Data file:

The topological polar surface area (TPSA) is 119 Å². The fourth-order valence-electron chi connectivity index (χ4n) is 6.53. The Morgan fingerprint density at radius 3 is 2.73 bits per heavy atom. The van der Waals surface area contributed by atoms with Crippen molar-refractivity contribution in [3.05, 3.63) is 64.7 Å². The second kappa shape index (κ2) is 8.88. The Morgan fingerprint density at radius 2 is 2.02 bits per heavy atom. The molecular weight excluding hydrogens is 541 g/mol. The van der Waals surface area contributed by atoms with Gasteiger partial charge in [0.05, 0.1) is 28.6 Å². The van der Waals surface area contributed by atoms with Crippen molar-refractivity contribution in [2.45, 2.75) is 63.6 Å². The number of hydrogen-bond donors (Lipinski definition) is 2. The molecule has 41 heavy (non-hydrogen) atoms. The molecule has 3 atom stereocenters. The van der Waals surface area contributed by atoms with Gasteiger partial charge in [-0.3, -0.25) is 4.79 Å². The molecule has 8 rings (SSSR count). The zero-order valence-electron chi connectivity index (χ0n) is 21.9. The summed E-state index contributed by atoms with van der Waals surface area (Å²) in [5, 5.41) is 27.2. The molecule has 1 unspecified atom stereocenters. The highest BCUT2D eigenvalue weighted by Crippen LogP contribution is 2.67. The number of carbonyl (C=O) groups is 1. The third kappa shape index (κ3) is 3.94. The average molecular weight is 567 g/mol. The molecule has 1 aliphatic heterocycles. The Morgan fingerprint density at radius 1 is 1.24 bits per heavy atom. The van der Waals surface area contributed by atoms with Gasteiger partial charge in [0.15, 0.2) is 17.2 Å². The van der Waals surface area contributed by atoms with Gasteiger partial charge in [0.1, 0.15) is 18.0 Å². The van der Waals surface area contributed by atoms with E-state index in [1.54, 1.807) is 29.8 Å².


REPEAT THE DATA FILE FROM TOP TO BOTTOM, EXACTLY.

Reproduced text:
The topological polar surface area (TPSA) is 119 Å². The fourth-order valence-electron chi connectivity index (χ4n) is 6.53. The Morgan fingerprint density at radius 3 is 2.73 bits per heavy atom. The van der Waals surface area contributed by atoms with Crippen molar-refractivity contribution in [3.05, 3.63) is 64.7 Å². The second kappa shape index (κ2) is 8.88. The Morgan fingerprint density at radius 2 is 2.02 bits per heavy atom. The molecular weight excluding hydrogens is 541 g/mol. The van der Waals surface area contributed by atoms with Gasteiger partial charge in [0.05, 0.1) is 28.6 Å². The van der Waals surface area contributed by atoms with Crippen molar-refractivity contribution in [2.45, 2.75) is 63.6 Å². The number of hydrogen-bond donors (Lipinski definition) is 2. The molecule has 41 heavy (non-hydrogen) atoms. The molecule has 3 atom stereocenters. The van der Waals surface area contributed by atoms with Gasteiger partial charge in [-0.3, -0.25) is 4.79 Å². The molecule has 8 rings (SSSR count). The zero-order valence-electron chi connectivity index (χ0n) is 21.9. The summed E-state index contributed by atoms with van der Waals surface area (Å²) in [5, 5.41) is 27.2. The molecule has 1 unspecified atom stereocenters. The highest BCUT2D eigenvalue weighted by Crippen LogP contribution is 2.67. The number of carbonyl (C=O) groups is 1. The third kappa shape index (κ3) is 3.94. The average molecular weight is 567 g/mol. The molecule has 1 aliphatic heterocycles. The Morgan fingerprint density at radius 1 is 1.24 bits per heavy atom. The van der Waals surface area contributed by atoms with Gasteiger partial charge in [0.15, 0.2) is 17.2 Å². The van der Waals surface area contributed by atoms with Gasteiger partial charge in [0.1, 0.15) is 18.0 Å². The van der Waals surface area contributed by atoms with E-state index in [1.54, 1.807) is 29.8 Å².